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Epileptic teen receives first ever seizure-controlling brain implant

Epileptic Teen Receives First Ever Seizure Controlling Brain Implant

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A 13-year-old boy with severe epilepsy in the United Kingdom has become the first person in the world to receive a brain implant that helps keep seizures under control. Per The Guardian, Oran Knowlson underwent surgery at Great Ormond Street Hospital (GOSH) in London to have the Picostim neurostimulator fitted into his brain to address Lennox-Gastaut syndrome, a rare treatment-resistant form of epilepsy.

Knowlson received the neurostimulator in October 2023 as part of a pilot program run by GOSH in collaboration with University College London, King’s College Hospital and the University of Oxford. Since receiving the implant, which was developed by Amber Therapeutics, Oran’s daytime seizures have been reduced by 80 percent. Previously, his seizures were so severe he required constant care, and would sometimes lose consciousness and need resuscitation.

“For Oran and his family, epilepsy completely changed their lives and so to see him riding a horse and getting his independence back is absolutely astounding,” said Martin Tisdall, the pediatric neurosurgeon at GOSH. “We couldn’t be happier to be part of their journey.”

Tisdall’s surgical team installed the implant by mounting the Picostim to Knowlson’s skull and inserting two electrodes deep into his brain until they hit the thalamus. The electrodes were then connected to the neurostimulator, which sends constant, mild electrical current to his brain to prevent or attenuate seizures. Justine Knowlson, Oran’s mother, confirmed as much when she discussed how the implant improved her son’s quality of life.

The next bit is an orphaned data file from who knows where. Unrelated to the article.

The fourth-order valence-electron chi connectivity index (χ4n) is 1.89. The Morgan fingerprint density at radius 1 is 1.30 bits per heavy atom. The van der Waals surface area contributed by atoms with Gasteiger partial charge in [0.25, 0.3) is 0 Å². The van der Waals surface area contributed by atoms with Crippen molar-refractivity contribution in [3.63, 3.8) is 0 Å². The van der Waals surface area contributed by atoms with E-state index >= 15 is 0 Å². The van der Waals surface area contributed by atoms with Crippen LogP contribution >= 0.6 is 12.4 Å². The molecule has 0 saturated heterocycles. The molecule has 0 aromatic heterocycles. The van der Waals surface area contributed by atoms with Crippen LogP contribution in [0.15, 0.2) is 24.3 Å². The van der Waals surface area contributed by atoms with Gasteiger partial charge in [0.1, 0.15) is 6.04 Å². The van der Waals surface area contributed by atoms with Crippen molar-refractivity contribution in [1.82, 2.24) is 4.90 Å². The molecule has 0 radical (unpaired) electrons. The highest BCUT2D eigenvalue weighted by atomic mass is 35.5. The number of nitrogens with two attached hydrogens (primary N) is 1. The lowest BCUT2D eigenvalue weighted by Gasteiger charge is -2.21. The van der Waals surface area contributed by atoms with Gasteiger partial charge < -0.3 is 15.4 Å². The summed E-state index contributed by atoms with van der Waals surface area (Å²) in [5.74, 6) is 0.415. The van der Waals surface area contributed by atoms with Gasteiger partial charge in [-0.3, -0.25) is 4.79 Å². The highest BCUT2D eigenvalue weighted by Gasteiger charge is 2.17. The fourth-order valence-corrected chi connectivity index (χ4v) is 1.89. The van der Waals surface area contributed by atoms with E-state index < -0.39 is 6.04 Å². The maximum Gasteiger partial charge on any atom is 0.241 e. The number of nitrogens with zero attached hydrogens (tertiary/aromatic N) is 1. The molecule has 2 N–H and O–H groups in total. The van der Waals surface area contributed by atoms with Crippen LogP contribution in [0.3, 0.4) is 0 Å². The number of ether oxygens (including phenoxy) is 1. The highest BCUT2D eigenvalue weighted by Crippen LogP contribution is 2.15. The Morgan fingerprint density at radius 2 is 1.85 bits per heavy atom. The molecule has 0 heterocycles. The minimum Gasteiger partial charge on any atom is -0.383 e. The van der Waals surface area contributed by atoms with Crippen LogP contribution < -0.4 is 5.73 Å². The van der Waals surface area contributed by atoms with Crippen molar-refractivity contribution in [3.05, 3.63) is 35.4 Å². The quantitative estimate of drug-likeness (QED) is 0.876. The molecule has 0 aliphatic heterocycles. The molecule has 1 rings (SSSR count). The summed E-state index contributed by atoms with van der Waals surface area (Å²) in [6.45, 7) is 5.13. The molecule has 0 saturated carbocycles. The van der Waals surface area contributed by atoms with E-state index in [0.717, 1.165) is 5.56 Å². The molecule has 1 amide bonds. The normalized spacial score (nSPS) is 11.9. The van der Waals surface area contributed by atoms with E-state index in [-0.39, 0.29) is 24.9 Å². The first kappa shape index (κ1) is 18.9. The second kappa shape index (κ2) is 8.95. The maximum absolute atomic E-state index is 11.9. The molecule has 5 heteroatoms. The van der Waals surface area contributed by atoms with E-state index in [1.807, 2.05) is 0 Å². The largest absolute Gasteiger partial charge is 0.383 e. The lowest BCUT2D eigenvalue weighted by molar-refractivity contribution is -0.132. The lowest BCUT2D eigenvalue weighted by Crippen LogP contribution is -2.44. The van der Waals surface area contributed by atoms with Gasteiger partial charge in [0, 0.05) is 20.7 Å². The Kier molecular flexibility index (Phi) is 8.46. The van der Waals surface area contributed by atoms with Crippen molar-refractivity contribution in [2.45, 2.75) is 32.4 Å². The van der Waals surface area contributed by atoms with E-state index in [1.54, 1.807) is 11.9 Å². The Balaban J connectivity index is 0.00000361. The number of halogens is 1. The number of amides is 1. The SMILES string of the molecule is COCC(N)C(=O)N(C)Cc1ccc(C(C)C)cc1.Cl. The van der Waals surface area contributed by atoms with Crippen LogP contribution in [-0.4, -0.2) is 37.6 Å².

“We’ve seen a big improvement; seizures have reduced and are less severe,” she said. “He’s a lot more chatty, he’s more engaged. He’s turned 13 and I definitely now have a teenager – he’s happy to tell me no. But that adds to his quality of life, when he can express himself better.”

The Picostim neurostimulator is just one device for seizure treatment being tested. In 2020, researchers in Israel developed a wearable EEG device called Epiness, which can predict seizures up to an hour before they start. Two years earlier, a smart arm bracelet called Nightwatch was created to detect nighttime epileptic seizures and contact the wearer’s care staff when they strike.

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